Melodies emerge from a dream-like state on the lovely soothing sounds of Smaiblue’s deeply romantic “That’s Enough Love Songs – See You Soon”. Patience is a virtue and he practices it well. Nothing here is rushed the sounds exist in a vast cavernous state. Akin to hymns, these blissful moments are dilated out into the seemingly infinite. Drone, slowcore, and dream pop blend together in a beautiful way. Elegantly minimal he knows exactly what to do and how to lend the stripped-down raw approach a tremendous intimacy. His vocals convey a sense of life for they are delivered with so much earnestness. Every verse is carefully selected, weighted, and balanced for maximum impact.
Stylistically he is firmly rooted in the slowcore aesthetic, with hardly any of these songs possessing much in the way of percussion, and when rhythm is used, it is used extremely sparingly. His approach is undeniably similar to the meditative spirit of Low, with his vocals dead ringers for Alan Sparhawk’s western softness and the kindness of Mimi Parker’s delicate delivery. Usage of drone throughout has a classical cadence to it, for they incorporate lessons learned from latter-period Stars of the Lid, right down to the glowing yet hopeful melodies imbued deep within the textures of the pieces.
“Navigate (feat. Syauu)” sets the tone for what follows. Painterly piano perfectly accompanies sparse yet affecting vocals. Impressionistic hues intermingle on the spacious scope of “How It Feels When It’s Just Us Being Close”. The bare bones of “Last Love” has an almost bluesy quality with every gesture magnified through emotion. Little pings akin to sonar echoes through the vast spaces of “Caught in September”. With “Crimson Staircase” he suspends sound above himself in a unique form of scaffolding. Growing with a careful, considered buildup is the intensity of “Two Different Worlds” where miniature symphonies rise above from the droning swells.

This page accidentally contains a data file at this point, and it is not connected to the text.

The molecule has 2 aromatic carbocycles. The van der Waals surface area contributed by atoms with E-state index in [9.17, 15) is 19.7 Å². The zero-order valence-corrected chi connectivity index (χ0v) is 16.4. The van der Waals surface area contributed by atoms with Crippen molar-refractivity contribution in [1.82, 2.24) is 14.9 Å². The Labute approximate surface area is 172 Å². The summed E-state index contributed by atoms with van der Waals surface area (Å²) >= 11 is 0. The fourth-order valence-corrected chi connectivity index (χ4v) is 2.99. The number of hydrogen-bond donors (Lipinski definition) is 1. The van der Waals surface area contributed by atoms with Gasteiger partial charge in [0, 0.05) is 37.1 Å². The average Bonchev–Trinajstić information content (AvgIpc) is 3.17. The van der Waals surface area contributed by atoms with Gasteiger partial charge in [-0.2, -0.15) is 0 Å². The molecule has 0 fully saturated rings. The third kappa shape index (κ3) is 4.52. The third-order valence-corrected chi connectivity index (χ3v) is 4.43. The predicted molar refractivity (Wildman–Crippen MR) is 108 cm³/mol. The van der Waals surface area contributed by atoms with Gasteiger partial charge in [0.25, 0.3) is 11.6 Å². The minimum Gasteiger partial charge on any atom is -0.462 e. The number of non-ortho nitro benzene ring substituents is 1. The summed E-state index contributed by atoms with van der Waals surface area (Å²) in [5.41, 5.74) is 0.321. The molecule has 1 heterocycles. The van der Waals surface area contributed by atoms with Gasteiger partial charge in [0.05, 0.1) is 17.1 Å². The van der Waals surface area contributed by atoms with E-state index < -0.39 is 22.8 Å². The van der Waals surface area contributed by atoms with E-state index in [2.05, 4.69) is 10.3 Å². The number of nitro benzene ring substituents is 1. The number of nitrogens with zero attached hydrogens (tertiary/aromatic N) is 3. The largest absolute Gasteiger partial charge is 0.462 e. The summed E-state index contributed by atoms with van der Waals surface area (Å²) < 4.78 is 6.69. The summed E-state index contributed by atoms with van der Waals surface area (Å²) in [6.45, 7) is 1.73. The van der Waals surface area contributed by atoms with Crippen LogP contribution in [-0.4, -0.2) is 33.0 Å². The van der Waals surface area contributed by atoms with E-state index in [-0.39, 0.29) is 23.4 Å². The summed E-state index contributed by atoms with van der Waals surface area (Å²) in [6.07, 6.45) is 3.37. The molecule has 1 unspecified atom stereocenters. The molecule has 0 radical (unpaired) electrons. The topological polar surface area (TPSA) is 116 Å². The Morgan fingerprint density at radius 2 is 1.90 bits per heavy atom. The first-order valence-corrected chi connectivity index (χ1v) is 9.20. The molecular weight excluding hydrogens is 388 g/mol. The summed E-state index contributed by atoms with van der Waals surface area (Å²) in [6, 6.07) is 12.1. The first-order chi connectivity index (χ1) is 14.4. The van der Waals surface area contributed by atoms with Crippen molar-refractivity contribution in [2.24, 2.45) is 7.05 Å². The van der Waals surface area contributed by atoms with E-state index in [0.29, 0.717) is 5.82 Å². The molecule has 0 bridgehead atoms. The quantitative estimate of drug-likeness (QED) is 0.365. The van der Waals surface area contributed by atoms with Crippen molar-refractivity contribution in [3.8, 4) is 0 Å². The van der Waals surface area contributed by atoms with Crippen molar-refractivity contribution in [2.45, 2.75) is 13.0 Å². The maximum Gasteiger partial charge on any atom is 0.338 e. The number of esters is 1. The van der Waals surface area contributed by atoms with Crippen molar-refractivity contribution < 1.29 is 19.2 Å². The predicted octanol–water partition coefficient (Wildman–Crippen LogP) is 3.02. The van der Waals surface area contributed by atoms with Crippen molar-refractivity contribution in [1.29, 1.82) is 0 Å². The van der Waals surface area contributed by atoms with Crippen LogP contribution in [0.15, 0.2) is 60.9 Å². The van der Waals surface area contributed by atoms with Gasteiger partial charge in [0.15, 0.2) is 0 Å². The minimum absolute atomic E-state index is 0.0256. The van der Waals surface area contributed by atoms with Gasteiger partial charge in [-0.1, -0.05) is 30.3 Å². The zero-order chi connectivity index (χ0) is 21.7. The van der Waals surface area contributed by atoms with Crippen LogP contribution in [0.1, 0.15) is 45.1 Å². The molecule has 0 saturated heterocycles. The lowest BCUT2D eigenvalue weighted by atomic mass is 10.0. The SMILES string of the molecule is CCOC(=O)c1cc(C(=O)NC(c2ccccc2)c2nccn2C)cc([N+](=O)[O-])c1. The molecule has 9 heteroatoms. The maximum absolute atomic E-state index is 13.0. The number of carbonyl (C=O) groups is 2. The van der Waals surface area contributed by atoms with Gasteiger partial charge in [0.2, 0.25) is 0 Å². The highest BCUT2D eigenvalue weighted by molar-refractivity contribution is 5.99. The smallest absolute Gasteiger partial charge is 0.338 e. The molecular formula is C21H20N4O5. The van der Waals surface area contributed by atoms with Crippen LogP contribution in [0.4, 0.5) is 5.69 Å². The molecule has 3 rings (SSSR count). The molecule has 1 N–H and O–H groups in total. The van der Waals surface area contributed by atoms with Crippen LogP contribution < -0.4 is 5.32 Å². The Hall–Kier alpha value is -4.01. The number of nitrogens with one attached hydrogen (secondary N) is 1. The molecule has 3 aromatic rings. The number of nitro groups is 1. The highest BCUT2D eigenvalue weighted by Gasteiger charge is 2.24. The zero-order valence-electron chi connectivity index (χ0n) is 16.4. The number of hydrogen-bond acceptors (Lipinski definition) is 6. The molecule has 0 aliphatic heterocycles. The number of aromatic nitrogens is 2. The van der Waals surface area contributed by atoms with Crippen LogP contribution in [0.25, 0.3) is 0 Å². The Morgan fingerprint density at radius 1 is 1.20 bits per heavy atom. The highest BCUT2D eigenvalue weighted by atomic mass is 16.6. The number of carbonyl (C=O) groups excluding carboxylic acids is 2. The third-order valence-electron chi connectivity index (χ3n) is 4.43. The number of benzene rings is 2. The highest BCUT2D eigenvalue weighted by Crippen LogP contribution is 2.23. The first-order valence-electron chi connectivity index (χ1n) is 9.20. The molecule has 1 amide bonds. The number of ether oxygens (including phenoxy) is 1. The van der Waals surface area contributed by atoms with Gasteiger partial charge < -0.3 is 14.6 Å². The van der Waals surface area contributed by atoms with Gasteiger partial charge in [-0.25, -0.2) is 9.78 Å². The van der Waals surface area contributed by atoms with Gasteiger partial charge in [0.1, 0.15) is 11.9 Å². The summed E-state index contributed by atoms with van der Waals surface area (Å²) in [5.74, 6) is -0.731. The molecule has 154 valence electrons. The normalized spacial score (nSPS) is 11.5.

Muffled beats reminiscent of Andy Stott’s work appear for a brief moment on the graceful “Waltzing in a Factory”. Organ tones weave themselves together into a vast tapestry of sound on the ancient origins of “Our Hidden Warmth”. Tiny, almost toy box melodies, waft on through such vast geographies with the yearning of “At Her Favourite Spot”. With “The Way You Drift” features nimble guitar work incorporating elements of John Fahey’s American Primitive movement. A small burst of energy pops with the poetic “Glove”. Effortlessly bringing the whole of the album to a careful conclusion is the narrated finale of “I Miss You”.
Smaiblue delivers a sonic balm on the reassuringly warm and gentle lullabies of “That’s Enough Love Songs – See You Soon”.